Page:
Lameness Locator: A Valuable Evaluation Tool
by Dr. Sallie Hyman, VMD, DACVIM, CVA
Your horse is lame. It’s the right front, you think. No, maybe it’s the right hind. Maybe it’s both. The one thing you know is it’s time to call the vet.
Lameness evaluation is a challenge in equine veterinary practice. It is even more complicated in cases that involve subtle lameness, multiple-limb lameness, multiple lameness of the same limb or lameness that only occurs under certain circumstances (under saddle, soft ground vs. hard ground, right vs. left lead, etc.).
Equine practitioners rely on head and hip movements to aid in the diagnosis of lameness. A horse will nod its head down when the sound leg hits the ground for a front limb lameness. Veterinarians look for an upward hike or significant drop in the hip on the side of a hind limb lameness. The changes in head and hip movement must be significant enough to be seen by the human eye in order for veterinarians to detect them and diagnose the lameness.
To help detect lameness sooner and/or establish a baseline, an objective computerized assessment device was invented by the University of Missouri. This Lameness Locator (EL2) uses motion-analysis algorithms reflecting 10,000+ horses’ data from high-speed cameras and treadmills.
Three small sensors are placed on the horse: one on the head (attached to the halter), one on the right pastern (attached with a neoprene wrap) and one on the pelvis (attached with Velcro). The horse is then trotted in a straight line and lunged at the trot to the left and right. The entire examination takes about 20 minutes to perform. It costs $95.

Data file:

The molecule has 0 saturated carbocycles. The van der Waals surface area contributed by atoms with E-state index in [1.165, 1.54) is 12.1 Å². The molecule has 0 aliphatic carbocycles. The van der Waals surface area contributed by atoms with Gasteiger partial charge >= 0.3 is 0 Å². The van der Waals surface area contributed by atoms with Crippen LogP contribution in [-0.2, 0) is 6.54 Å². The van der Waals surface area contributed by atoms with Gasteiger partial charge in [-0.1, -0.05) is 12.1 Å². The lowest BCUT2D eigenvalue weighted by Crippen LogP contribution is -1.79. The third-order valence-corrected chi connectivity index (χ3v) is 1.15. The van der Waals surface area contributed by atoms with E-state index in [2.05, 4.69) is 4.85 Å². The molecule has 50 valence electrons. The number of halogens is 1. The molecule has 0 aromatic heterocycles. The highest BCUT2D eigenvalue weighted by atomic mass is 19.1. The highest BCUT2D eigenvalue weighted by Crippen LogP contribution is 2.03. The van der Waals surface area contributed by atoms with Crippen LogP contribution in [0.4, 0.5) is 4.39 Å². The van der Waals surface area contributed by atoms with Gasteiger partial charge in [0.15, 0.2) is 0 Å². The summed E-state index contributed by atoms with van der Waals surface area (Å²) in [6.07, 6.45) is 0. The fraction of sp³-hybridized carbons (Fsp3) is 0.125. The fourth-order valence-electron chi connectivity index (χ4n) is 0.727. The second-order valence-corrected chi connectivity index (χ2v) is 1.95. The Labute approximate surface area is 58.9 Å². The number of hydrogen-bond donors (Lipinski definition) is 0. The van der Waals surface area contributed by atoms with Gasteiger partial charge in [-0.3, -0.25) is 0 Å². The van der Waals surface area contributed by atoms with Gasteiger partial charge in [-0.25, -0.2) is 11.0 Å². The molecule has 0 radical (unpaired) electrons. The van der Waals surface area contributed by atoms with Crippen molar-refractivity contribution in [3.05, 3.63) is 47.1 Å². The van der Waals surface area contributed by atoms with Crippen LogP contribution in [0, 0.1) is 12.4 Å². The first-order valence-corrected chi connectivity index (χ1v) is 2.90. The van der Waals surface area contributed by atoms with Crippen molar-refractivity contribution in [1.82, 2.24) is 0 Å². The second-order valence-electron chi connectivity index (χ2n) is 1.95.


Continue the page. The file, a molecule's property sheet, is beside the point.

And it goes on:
The Lameness Locator provides the veterinarian with an objective assessment of a horse’s movement. Subtle changes in symmetry of movement beyond the ability of the human eye can be detected. In fact, the EL2 is 10x faster and more accurate than the human eye.
Another advantage of the EL2 is assessing diagnostic nerve blocks. Sequential evaluations also provide objective information on response to therapies, or improvement of an injury during a rehabilitation process (like long-term tendon recovery). It may replace repeated ultrasounds.
Baseline soundness exams are recommended for every ridden horse. Arguably as important as baseline blood work, this analysis of your “sound” horse will save time and money when he becomes lame.
As the first vet practice in Loudoun county to offer this service, Total Equine Veterinary Associates remains committed to providing the latest technology to your horse on the farm.